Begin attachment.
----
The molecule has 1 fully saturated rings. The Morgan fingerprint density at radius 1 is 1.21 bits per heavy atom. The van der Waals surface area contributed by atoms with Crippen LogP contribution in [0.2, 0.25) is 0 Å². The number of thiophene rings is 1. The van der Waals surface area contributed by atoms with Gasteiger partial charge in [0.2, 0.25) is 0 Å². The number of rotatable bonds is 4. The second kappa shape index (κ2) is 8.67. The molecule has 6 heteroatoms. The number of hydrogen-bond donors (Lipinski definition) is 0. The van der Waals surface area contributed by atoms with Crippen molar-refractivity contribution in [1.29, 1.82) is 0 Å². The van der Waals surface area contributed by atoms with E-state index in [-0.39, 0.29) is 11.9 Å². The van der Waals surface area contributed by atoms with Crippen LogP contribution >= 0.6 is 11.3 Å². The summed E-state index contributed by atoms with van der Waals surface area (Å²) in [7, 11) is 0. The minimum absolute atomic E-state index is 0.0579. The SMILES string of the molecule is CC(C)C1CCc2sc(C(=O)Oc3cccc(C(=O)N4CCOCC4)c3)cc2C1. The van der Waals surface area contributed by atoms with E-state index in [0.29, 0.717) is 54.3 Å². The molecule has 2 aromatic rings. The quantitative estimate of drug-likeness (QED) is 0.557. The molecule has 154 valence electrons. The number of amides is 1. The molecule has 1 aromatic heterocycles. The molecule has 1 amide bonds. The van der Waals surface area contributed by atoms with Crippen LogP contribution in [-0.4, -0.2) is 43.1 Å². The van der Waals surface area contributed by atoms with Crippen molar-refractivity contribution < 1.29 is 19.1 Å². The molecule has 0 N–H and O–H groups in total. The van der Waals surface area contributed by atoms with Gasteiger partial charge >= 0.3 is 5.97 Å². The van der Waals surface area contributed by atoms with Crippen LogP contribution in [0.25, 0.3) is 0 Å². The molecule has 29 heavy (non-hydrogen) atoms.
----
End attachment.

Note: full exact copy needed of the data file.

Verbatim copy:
The molecule has 1 fully saturated rings. The Morgan fingerprint density at radius 1 is 1.21 bits per heavy atom. The van der Waals surface area contributed by atoms with Crippen LogP contribution in [0.2, 0.25) is 0 Å². The number of thiophene rings is 1. The van der Waals surface area contributed by atoms with Gasteiger partial charge in [0.2, 0.25) is 0 Å². The number of rotatable bonds is 4. The second kappa shape index (κ2) is 8.67. The molecule has 6 heteroatoms. The number of hydrogen-bond donors (Lipinski definition) is 0. The van der Waals surface area contributed by atoms with Crippen molar-refractivity contribution in [1.29, 1.82) is 0 Å². The van der Waals surface area contributed by atoms with E-state index in [-0.39, 0.29) is 11.9 Å². The van der Waals surface area contributed by atoms with Crippen LogP contribution >= 0.6 is 11.3 Å². The summed E-state index contributed by atoms with van der Waals surface area (Å²) in [7, 11) is 0. The minimum absolute atomic E-state index is 0.0579. The SMILES string of the molecule is CC(C)C1CCc2sc(C(=O)Oc3cccc(C(=O)N4CCOCC4)c3)cc2C1. The van der Waals surface area contributed by atoms with E-state index in [0.29, 0.717) is 54.3 Å². The molecule has 2 aromatic rings. The quantitative estimate of drug-likeness (QED) is 0.557. The molecule has 154 valence electrons. The number of amides is 1. The molecule has 1 aromatic heterocycles. The molecule has 1 amide bonds. The van der Waals surface area contributed by atoms with Crippen LogP contribution in [-0.4, -0.2) is 43.1 Å². The van der Waals surface area contributed by atoms with Crippen molar-refractivity contribution < 1.29 is 19.1 Å². The molecule has 0 N–H and O–H groups in total. The van der Waals surface area contributed by atoms with Gasteiger partial charge >= 0.3 is 5.97 Å². The van der Waals surface area contributed by atoms with Crippen LogP contribution in [0.25, 0.3) is 0 Å². The molecule has 29 heavy (non-hydrogen) atoms.